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RPT-UPDATE 1-China expands insurers' funding role in manufacturing sector upgrades
March 28, 2017 / 6:31 AM / 8 months ago

RPT-UPDATE 1-China expands insurers' funding role in manufacturing sector upgrades

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BEIJING, March 28 (Reuters) - China said on Tuesday it would expand the scope for insurance companies to provide more low-cost and long-term funds for the manufacturing sector as part of a broader effort to ramp up financial support for struggling manufacturers to upgrade.

China will support insurers investing in manufacturing firms’ preferred stocks, bonds for mergers, and private equity funds that help to upgrade manufacturing, the central bank said on its website.

Insurers would also be encouraged to set up insurance asset management entities for the sector, the document said.

A 12-page document setting out the proposed changes was jointly issued by five top government entities - the People’s Bank of China (PBOC), Ministry of Industry and Information Technology, and the country’s banking, insurance and security regulators - to address China’s urgent need to move its largely low-end manufacturing industry up the value chain.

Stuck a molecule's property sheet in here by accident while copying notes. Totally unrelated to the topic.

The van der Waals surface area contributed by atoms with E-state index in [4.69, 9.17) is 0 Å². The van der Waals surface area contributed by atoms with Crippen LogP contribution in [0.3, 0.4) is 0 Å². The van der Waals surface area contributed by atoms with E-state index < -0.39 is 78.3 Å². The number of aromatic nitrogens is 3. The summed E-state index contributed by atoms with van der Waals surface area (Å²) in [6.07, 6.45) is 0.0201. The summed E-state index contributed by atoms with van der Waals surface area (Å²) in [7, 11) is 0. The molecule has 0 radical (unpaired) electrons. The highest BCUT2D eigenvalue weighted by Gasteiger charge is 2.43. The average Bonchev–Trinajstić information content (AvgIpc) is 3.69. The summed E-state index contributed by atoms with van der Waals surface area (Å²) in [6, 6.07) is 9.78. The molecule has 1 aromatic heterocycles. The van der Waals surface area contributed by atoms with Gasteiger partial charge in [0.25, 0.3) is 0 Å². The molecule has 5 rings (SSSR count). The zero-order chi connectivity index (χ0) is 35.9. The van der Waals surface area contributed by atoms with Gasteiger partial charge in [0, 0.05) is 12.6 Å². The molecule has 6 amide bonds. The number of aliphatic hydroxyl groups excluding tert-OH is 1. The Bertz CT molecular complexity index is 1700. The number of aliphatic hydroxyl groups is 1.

The document said China would also support securitization of credit assets in the sector and would encourage firms to quicken their pace at which they list on stock markets at home and overseas, as well issuing bonds to raise funds.

Banks and financial institutions were also told to “appropriately” conduct pilot programs to securitize bad loans in a sector “burdened with overcapacity to actively reduce credit risks”.

China will also step up monetary credit policy support for firms in the sector to modernize and expand overseas.

China first laid out its Manufacturing 2025 initiative in May of 2015. Its objectives included internally developing nationwide competencies in 10 critical sectors, new energy vehicles, rail transport equipment, automated machine tools and robotics, and power equipment.

But foreign business groups have grown increasingly concerned that China’s plan to boost domestic manufacturing by 2025 could be used to discriminate against foreign firms in favor of Chinese competitors. (Reporting by Nicholas Heath, Shu Zhang and Yawen Chen; Editing by Eric Meijer)

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